For Toyota Trucks Three construction methods are better than one when building a truck frame–TripleTech™
The competition continues to boast quite loudly that fully boxed is the only way to build a truck frame. GM, Ford, Dodge and Nissan all build their ½-ton truck frames with a fully boxed design. Toyota takes a truly unique approach with the TripleTech™ frame advantage on Trucks by utilizing three construction methods. Here are the main talking points:
Engineering vs. Building
The Toyota Truck TripleTech frame is engineered, not just built. Following the crowd by relying on a single construction method is an easy approach but not necessarily a proper solution. A single frame-construction method may impose limitations on ride comfort, handling or other performance factors. An engineered frame advantage will help satisfy those customer demands and more, including load-carrying capability, durability and crash performance.
TripleTech™ frame is designed to provide strength and flexibility when needed. Here’s a quick look at the design, the benefits, and advantage each construction method brings:
- The front section is fully boxed to provide solid mounting points for the steering and suspension components and to support the engine weight.
Benefits: A robust front end helps provide front-impact protection, enhanced handling response and improved steering precision.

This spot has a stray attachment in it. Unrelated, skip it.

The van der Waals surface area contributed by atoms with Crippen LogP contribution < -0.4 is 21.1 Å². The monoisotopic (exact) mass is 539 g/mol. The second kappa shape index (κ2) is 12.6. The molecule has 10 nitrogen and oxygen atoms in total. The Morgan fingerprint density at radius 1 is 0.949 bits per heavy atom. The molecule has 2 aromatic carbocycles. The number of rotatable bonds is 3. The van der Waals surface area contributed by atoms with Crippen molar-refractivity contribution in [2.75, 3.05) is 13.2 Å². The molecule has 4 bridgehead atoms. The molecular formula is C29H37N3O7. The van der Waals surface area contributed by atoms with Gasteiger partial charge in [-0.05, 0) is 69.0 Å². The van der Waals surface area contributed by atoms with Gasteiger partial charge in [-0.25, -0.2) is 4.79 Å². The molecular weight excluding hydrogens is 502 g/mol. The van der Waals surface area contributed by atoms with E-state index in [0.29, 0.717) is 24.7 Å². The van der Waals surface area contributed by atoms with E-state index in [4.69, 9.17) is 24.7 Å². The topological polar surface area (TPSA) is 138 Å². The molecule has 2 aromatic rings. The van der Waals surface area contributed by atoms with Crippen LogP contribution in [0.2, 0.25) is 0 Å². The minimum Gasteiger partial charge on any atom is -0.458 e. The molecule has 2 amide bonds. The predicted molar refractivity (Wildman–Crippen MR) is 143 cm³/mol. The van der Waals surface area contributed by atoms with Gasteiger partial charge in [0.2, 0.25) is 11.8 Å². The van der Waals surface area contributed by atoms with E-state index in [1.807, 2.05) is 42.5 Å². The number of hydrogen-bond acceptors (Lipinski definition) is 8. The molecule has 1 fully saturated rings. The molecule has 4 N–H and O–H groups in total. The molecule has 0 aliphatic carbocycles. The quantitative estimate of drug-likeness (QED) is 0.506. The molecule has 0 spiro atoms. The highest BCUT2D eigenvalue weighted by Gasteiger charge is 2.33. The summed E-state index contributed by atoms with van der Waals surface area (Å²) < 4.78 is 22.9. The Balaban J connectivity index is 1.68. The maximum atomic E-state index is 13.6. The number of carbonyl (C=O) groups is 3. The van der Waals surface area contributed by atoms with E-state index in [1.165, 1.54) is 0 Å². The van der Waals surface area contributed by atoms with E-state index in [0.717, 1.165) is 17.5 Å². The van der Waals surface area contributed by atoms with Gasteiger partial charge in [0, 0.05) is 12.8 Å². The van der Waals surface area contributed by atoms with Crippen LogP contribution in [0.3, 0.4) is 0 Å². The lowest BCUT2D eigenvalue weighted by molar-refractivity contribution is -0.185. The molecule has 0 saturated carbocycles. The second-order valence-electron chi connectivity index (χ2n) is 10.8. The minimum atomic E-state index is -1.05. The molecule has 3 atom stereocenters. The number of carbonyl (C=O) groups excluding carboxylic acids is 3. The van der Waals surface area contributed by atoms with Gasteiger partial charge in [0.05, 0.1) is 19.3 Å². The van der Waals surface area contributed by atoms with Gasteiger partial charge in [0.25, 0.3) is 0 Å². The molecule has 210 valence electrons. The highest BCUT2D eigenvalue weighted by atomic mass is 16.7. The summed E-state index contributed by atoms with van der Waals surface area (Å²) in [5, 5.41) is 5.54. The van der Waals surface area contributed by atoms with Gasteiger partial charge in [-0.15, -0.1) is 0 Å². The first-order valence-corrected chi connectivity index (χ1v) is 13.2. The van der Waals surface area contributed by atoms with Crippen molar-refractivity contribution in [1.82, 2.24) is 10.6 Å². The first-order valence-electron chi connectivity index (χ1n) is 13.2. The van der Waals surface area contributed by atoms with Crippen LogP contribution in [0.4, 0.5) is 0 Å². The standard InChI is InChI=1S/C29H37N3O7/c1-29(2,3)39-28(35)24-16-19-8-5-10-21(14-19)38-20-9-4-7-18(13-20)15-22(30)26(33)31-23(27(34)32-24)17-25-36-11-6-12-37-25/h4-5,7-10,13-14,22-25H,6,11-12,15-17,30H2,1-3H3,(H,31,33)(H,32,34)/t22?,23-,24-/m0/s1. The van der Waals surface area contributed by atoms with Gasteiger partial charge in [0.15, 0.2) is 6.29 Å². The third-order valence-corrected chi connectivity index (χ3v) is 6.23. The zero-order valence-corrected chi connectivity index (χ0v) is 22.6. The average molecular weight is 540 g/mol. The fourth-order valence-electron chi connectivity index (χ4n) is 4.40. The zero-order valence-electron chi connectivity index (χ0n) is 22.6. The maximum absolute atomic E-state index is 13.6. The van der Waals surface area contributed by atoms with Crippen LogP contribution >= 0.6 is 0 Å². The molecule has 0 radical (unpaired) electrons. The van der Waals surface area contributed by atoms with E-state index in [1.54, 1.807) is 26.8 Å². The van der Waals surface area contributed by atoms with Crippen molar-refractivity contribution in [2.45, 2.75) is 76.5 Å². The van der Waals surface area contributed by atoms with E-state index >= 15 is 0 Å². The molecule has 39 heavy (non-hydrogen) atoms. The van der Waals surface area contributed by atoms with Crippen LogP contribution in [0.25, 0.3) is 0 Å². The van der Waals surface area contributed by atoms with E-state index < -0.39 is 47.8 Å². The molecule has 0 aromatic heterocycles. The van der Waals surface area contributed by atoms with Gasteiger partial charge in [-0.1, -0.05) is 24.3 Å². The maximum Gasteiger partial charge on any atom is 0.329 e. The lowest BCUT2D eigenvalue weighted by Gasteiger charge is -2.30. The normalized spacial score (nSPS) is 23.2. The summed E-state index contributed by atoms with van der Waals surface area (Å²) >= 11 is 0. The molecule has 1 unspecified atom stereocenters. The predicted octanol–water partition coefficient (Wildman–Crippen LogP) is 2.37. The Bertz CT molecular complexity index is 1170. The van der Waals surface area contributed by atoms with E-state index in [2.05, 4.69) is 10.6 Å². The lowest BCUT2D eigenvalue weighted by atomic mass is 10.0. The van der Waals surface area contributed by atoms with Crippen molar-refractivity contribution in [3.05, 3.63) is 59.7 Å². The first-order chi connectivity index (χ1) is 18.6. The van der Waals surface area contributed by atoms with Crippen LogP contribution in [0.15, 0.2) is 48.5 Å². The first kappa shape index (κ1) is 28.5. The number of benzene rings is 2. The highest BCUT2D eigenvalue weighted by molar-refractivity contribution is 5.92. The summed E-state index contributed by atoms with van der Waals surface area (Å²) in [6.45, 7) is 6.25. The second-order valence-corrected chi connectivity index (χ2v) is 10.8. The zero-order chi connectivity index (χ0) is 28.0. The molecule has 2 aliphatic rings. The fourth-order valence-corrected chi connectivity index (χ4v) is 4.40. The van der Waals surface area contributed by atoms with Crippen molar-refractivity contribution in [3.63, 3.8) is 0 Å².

- The middle section under the cab is a rolled-lip C-channel reinforced with additional heavy-gauge steel.
Benefits: The section under the cab offers strength for impact protection yet is lighter than fully boxed and provides a more comfortable ride.
- The rear section under the bed is open C-channel, which flexes slightly when supporting heavy cargo.
Benefits: A small measure of compliance under heavy loads in the cargo bed absorbs road vibrations that could reach the passenger cab.
While the competition maintains that “fully boxed” is a superior design, many of those automakers use an open C-channel frame on their heavy-duty trucks. So if the competition equates strength with fully boxed, then why aren’t their ¾- and 1-ton frames fully boxed?